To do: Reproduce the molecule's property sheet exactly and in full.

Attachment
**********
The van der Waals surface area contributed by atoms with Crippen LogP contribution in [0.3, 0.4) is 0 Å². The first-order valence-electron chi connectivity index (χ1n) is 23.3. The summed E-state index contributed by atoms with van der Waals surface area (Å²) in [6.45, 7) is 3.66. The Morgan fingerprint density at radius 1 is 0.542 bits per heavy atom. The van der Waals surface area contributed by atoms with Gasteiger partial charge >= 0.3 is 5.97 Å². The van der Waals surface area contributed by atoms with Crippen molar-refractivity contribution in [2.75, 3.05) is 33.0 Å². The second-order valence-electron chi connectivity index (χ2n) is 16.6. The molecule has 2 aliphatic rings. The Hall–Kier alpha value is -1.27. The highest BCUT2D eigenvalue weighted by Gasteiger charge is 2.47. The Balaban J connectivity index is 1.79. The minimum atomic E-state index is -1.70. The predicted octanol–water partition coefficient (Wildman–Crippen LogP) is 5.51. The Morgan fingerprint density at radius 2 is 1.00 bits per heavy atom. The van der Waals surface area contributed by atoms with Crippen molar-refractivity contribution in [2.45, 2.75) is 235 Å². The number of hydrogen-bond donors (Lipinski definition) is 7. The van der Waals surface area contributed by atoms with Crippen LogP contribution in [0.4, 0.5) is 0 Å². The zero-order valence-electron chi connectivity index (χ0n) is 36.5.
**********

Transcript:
The van der Waals surface area contributed by atoms with Crippen LogP contribution in [0.3, 0.4) is 0 Å². The first-order valence-electron chi connectivity index (χ1n) is 23.3. The summed E-state index contributed by atoms with van der Waals surface area (Å²) in [6.45, 7) is 3.66. The Morgan fingerprint density at radius 1 is 0.542 bits per heavy atom. The van der Waals surface area contributed by atoms with Gasteiger partial charge >= 0.3 is 5.97 Å². The van der Waals surface area contributed by atoms with Crippen molar-refractivity contribution in [2.75, 3.05) is 33.0 Å². The second-order valence-electron chi connectivity index (χ2n) is 16.6. The molecule has 2 aliphatic rings. The Hall–Kier alpha value is -1.27. The highest BCUT2D eigenvalue weighted by Gasteiger charge is 2.47. The Balaban J connectivity index is 1.79. The minimum atomic E-state index is -1.70. The predicted octanol–water partition coefficient (Wildman–Crippen LogP) is 5.51. The Morgan fingerprint density at radius 2 is 1.00 bits per heavy atom. The van der Waals surface area contributed by atoms with Crippen molar-refractivity contribution in [2.45, 2.75) is 235 Å². The number of hydrogen-bond donors (Lipinski definition) is 7. The van der Waals surface area contributed by atoms with Crippen LogP contribution in [0.4, 0.5) is 0 Å². The zero-order valence-electron chi connectivity index (χ0n) is 36.5.